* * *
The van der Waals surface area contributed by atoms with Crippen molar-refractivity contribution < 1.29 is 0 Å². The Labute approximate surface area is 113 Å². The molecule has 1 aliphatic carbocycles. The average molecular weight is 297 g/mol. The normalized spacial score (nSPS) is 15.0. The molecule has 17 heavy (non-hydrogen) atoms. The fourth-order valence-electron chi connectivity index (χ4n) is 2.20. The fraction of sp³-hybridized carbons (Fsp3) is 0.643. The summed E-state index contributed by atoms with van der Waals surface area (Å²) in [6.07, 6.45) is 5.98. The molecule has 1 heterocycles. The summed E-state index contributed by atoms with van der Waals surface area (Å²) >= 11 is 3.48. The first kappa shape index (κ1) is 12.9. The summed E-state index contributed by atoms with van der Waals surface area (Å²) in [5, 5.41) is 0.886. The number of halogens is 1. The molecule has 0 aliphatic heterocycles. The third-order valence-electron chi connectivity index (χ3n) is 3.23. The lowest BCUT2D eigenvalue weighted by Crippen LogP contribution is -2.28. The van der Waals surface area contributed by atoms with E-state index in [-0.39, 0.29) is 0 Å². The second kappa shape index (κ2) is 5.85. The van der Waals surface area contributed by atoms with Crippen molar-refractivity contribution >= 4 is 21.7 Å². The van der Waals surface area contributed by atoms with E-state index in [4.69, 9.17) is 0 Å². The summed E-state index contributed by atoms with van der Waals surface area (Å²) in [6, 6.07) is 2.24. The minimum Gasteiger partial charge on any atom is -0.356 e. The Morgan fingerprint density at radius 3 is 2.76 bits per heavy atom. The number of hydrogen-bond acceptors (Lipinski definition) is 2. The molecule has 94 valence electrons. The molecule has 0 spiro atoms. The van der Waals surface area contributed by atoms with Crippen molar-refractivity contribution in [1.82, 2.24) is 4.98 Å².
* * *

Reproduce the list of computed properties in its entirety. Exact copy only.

The van der Waals surface area contributed by atoms with Crippen molar-refractivity contribution < 1.29 is 0 Å². The Labute approximate surface area is 113 Å². The molecule has 1 aliphatic carbocycles. The average molecular weight is 297 g/mol. The normalized spacial score (nSPS) is 15.0. The molecule has 17 heavy (non-hydrogen) atoms. The fourth-order valence-electron chi connectivity index (χ4n) is 2.20. The fraction of sp³-hybridized carbons (Fsp3) is 0.643. The summed E-state index contributed by atoms with van der Waals surface area (Å²) in [6.07, 6.45) is 5.98. The molecule has 1 heterocycles. The summed E-state index contributed by atoms with van der Waals surface area (Å²) >= 11 is 3.48. The first kappa shape index (κ1) is 12.9. The summed E-state index contributed by atoms with van der Waals surface area (Å²) in [5, 5.41) is 0.886. The number of halogens is 1. The molecule has 0 aliphatic heterocycles. The third-order valence-electron chi connectivity index (χ3n) is 3.23. The lowest BCUT2D eigenvalue weighted by Crippen LogP contribution is -2.28. The van der Waals surface area contributed by atoms with E-state index in [-0.39, 0.29) is 0 Å². The second kappa shape index (κ2) is 5.85. The van der Waals surface area contributed by atoms with Crippen molar-refractivity contribution >= 4 is 21.7 Å². The van der Waals surface area contributed by atoms with E-state index in [4.69, 9.17) is 0 Å². The summed E-state index contributed by atoms with van der Waals surface area (Å²) in [6, 6.07) is 2.24. The minimum Gasteiger partial charge on any atom is -0.356 e. The Morgan fingerprint density at radius 3 is 2.76 bits per heavy atom. The number of hydrogen-bond acceptors (Lipinski definition) is 2. The molecule has 94 valence electrons. The molecule has 0 spiro atoms. The van der Waals surface area contributed by atoms with Crippen molar-refractivity contribution in [1.82, 2.24) is 4.98 Å².